TELFORD VICE, Cape Town
DO you remember the climax of the last one-day international South Africa played in New Zealand? Better question: will you ever forget what remains as raw as a razorblade in your memory?
There goes Dale Steyn, ball in hand, intense as a black mamba cutting a speedy swathe through metre-high grass, steaming in to bowl.
There stands Grant Elliot, focused, bat hovering with intent, awaiting fate.
And there goes the white dot that holds that fate, following the arc of Elliott’s conquering bat, into the night sky like a comet, roared all the way over and beyond the short straight boundary by a crowd dressed to match the starlit blackness above.
It was Eden Park. It was March 24, 2015. It was the World Cup semi-final. It was a hell of a game.
The 10 members of the World Cup squad who are on their way to New Zealand as part of the group who will play the Kiwis in a T20, at the same Eden Park, on Friday and five one-day internationals, the first of them in Hamilton next Sunday, would agree with that.
As would the conspicuous absentees: Steyn, who is on the mend from his fractured shoulder, and Elliott, who has retired from the international scene.
The T20 will serve as a warm-up for the ODIs, which assume greater importance with the Champions Trophy in England lurking less than four months hence.
South Africa have played five games in the format against Sri Lanka and will have three more bites at the ODI cherry against England in England in May, but they will have their best preparation for the Champions Trophy against New Zealand.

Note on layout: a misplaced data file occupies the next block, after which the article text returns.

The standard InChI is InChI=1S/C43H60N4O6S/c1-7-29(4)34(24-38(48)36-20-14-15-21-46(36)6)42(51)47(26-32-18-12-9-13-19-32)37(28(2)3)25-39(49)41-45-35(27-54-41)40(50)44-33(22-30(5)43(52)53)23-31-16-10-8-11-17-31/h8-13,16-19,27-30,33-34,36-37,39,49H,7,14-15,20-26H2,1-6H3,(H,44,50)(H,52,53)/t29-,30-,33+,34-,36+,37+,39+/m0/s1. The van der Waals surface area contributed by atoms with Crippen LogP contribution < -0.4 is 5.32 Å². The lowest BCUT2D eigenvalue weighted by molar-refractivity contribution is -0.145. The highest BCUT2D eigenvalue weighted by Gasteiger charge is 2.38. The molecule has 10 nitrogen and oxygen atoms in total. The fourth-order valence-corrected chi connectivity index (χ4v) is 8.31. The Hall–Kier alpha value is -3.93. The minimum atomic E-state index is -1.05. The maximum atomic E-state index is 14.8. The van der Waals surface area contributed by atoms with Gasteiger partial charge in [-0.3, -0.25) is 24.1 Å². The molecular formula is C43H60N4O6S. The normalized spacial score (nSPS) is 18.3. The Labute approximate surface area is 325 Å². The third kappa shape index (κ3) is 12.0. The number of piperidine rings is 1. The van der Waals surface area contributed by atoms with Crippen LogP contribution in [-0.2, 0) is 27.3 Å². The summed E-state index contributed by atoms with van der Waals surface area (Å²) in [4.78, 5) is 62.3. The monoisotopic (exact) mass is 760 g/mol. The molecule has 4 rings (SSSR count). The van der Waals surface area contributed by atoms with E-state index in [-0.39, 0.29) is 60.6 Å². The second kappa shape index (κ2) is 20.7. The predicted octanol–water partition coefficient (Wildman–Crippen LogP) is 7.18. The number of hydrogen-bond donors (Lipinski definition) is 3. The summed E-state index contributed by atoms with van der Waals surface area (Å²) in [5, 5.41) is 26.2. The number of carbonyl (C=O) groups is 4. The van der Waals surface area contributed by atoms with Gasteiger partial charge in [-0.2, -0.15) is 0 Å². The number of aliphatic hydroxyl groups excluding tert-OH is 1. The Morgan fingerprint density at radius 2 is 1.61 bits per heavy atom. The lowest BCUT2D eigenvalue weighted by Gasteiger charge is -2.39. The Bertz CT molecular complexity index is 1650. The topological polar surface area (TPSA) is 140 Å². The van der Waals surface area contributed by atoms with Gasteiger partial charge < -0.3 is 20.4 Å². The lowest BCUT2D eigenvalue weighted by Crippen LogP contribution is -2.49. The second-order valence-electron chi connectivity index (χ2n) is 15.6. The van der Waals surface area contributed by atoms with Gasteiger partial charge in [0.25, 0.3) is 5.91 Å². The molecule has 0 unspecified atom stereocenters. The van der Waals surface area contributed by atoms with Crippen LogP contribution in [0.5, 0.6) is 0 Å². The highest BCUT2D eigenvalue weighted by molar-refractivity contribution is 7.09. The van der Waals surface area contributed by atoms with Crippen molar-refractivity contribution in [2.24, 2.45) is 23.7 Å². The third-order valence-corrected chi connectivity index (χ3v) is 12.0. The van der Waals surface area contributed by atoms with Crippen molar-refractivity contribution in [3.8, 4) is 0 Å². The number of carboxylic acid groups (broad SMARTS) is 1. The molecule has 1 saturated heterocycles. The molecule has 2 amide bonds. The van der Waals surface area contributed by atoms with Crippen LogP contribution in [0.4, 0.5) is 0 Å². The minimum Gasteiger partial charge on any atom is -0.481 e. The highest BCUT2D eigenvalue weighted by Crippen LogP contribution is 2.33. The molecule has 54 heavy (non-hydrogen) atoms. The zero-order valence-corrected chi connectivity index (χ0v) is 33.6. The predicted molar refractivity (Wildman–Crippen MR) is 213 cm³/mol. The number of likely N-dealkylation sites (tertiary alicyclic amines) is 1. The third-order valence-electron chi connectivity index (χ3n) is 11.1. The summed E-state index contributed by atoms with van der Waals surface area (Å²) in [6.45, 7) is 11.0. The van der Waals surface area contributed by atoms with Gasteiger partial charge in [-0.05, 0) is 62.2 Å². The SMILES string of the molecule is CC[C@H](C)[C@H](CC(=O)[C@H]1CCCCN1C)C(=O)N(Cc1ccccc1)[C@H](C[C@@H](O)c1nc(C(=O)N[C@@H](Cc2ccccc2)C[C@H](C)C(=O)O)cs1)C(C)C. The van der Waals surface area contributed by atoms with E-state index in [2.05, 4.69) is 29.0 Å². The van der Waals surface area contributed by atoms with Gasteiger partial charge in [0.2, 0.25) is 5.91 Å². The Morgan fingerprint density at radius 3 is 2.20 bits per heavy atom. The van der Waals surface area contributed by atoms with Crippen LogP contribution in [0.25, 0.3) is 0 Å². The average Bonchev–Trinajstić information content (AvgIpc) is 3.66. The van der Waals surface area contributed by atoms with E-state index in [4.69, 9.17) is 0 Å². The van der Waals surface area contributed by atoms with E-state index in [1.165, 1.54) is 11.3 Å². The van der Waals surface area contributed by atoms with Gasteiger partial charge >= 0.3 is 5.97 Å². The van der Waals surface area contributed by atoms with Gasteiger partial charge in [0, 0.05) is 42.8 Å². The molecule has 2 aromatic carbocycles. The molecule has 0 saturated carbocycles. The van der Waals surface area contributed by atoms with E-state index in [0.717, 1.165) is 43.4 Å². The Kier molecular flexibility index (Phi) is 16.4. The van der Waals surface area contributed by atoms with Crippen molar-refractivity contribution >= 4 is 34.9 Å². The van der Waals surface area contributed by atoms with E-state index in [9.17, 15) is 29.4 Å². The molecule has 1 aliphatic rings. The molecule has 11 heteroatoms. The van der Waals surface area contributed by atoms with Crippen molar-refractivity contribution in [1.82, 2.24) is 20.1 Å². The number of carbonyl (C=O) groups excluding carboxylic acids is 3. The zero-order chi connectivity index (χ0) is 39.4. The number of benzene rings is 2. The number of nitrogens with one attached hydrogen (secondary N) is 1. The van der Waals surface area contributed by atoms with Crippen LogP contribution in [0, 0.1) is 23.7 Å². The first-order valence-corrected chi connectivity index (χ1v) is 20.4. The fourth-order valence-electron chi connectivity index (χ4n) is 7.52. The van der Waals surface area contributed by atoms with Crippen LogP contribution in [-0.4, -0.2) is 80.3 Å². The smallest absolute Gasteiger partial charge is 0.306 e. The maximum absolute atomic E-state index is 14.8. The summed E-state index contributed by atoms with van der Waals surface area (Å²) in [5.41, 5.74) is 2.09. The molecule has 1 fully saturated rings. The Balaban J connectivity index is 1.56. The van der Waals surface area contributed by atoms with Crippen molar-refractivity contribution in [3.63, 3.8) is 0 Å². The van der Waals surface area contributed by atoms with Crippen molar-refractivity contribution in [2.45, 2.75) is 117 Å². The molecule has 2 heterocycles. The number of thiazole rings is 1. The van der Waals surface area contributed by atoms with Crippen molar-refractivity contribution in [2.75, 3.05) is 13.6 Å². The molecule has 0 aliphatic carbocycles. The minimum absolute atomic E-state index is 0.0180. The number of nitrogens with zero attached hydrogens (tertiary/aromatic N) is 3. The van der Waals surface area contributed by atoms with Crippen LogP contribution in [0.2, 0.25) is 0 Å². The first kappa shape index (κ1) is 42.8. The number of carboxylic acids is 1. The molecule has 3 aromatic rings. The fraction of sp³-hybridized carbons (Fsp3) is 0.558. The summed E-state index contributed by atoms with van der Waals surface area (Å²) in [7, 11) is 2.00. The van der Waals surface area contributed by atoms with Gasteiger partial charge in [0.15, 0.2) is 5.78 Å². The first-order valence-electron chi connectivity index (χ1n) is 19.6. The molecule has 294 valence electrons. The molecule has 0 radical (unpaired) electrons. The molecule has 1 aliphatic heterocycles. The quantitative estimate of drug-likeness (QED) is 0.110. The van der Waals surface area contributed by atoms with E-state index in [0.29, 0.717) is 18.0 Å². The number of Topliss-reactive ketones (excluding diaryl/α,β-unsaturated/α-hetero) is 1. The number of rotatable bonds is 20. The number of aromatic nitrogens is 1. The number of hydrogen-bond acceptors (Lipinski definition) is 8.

That holds in terms of the conditions, which promise to be more English than those South Africa have played in since the 2015 World Cup semi-final.
They have been to Asia, West Indies and Australia and, of course, played at home. New Zealand’s pitches, then, should be closer to the truth of the Champions Trophy.
Then there’s the opposition, the canniest critters in the game, a side who win with cleverness and chutzpah where sides like South Africa and Australia favour clout and clamour.
The Kiwis have shown exactly that by resting captain Kane Williamson, Tim Southee, Trent Boult and Mitchell Santner from this weekend’s List A domestic games.
They have given themselves the breathing space to do so by winning all eight completed short-format games they have played since Boxing Day.
“We’ve had a lot of guys come in and out due to injury and most of the guys who have come in have been able to deliver straightaway and it’s a good sign for us,” New Zealand coach Mike Hesson told reporters there.
“Also that we don’t rely on only one or two players which some other sides around the world do. It’s important for us that we continue to develop depth in all forms and we are starting to.”
Neil Broom, for instance, scored 73 against an Australian attack studded with Mitchell Starc, Josh Hazlewood, Pat Cummins and James Faulkner in an ODI at Eden Park last month.
Six days later in Hamilton, Dean Brownlie made 63 to help New Zealand seal that series.
“They’re well led, they’re organised and they’re very intelligent cricketers,” Robin Peterson said. “And they always seem to be way tougher in New Zealand than when you play them anywhere else.”
Don’t we just know it.